Tarantino Says His Mom Mocked His Writing, So He's Never Given Her A 'Penny'

Parents are often encouraged to foster their children's hobbies. Pay attention to them, show interest, and invest in them so that hobby can grow into a passion, a talent, a career.

But, of course, not every parent is like that. Apparently, the mother of the famous film director Quentin Tarantino was quite dismissive of his writing hobby when he was a child, not knowing what that dismissal would cost her.

On the podcast 'The Moment,' famed director Quentin Tarantino revealed a promise he made to himself as a child.

He vowed to never give his mother a single "penny" of his fortune after she mocked and belittled his writing hobby as a child.

He had a conversation with showrunner Brian Koppelman, who hosts the podcast, regarding his childhood relationship with writing.

Tarantino, known for films such as *Pulp Fiction* and *Kill Bill*, explained how he'd often get in trouble for writing.

He was frequently found writing screenplays rather than doing homework, and would be criticized by his mother, Connie Zastoupil, as she had "a hard time about my scholastic non-ability."

Then, she said one thing he'd never forget.

As he explained it, "[...] in the middle of her little tirade, she said, 'Oh, and by the way, this little 'writing career' — with the finger quotes and everything — this little 'writing career' that you're doing? That [expletive] is [expletive] over.'"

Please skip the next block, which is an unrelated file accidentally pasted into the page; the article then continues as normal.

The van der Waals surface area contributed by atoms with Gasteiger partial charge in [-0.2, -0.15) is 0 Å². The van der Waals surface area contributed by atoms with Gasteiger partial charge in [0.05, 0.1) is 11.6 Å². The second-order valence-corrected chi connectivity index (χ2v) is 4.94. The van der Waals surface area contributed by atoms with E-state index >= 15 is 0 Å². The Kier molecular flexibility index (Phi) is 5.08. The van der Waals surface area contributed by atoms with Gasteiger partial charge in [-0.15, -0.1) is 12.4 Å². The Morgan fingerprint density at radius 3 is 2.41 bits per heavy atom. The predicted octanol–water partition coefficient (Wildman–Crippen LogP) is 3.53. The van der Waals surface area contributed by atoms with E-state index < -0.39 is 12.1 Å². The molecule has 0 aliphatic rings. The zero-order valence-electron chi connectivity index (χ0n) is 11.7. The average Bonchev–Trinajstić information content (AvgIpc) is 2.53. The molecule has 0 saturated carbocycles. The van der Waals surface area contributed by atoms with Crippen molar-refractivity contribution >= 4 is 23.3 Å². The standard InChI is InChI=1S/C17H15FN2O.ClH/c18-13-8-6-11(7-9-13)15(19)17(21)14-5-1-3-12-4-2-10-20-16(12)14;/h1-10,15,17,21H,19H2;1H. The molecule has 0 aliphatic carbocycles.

Little did she know that one remark would change the course of her and her son's life.

As that's when Tarantino decided she wouldn't get anything from his future career. "When she said that to me in that sarcastic way, I was in my head and I go: 'OK, lady, when I become a successful writer, you will never see penny one from my success. There will be no house for you. There's no vacation for you, no Elvis Cadillac for mommy. You get nothing. Because you said that.'"

When Koppelman asked if Tarantino had stuck by that, he said he had.

"Yeah. Yeah. I helped her out with a jam with the IRS. But no house. No Cadillac, no house."

Koppleman tried to convince him that he should change his ways, even get her a house, as that remark is what "drove him" to prove her wrong and become wildly successful. Tarantino still said no.

"There are consequences for your words as you deal with your children," he explained, "Remember there are consequences for your sarcastic tone about what's meaningful to them."

It's something she must regret, seeing how successful her son is.

He's a two-time Oscar winner with dozens of other nominations under his belt, and his highest-grossing film alone, Django Unchained, made over $420 million at the box office.

His most recent film was Once Upon a Time in Hollywood, released in 2019, for which he's recently published a follow-up novel by the same name.

h/t: Insider